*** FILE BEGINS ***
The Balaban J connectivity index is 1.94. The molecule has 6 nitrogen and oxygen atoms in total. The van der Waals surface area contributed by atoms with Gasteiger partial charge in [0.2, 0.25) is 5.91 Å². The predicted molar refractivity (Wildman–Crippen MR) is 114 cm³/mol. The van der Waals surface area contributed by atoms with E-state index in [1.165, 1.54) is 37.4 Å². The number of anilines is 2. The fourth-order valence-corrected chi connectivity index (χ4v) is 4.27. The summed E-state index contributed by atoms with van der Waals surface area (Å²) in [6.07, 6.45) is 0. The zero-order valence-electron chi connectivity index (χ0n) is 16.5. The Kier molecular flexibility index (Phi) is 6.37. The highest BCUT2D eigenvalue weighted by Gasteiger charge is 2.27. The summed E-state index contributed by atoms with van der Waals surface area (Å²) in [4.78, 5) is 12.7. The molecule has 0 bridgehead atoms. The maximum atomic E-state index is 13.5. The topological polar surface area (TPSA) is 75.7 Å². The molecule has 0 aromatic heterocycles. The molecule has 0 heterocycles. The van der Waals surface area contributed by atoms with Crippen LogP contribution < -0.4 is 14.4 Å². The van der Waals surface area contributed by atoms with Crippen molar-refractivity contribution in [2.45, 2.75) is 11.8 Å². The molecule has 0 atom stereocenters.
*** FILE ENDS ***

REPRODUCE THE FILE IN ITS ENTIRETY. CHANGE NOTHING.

The Balaban J connectivity index is 1.94. The molecule has 6 nitrogen and oxygen atoms in total. The van der Waals surface area contributed by atoms with Gasteiger partial charge in [0.2, 0.25) is 5.91 Å². The predicted molar refractivity (Wildman–Crippen MR) is 114 cm³/mol. The van der Waals surface area contributed by atoms with E-state index in [1.165, 1.54) is 37.4 Å². The number of anilines is 2. The fourth-order valence-corrected chi connectivity index (χ4v) is 4.27. The summed E-state index contributed by atoms with van der Waals surface area (Å²) in [6.07, 6.45) is 0. The zero-order valence-electron chi connectivity index (χ0n) is 16.5. The Kier molecular flexibility index (Phi) is 6.37. The highest BCUT2D eigenvalue weighted by Gasteiger charge is 2.27. The summed E-state index contributed by atoms with van der Waals surface area (Å²) in [4.78, 5) is 12.7. The molecule has 0 bridgehead atoms. The maximum atomic E-state index is 13.5. The topological polar surface area (TPSA) is 75.7 Å². The molecule has 0 aromatic heterocycles. The molecule has 0 heterocycles. The van der Waals surface area contributed by atoms with Crippen LogP contribution < -0.4 is 14.4 Å². The van der Waals surface area contributed by atoms with Crippen molar-refractivity contribution in [2.45, 2.75) is 11.8 Å². The molecule has 0 atom stereocenters.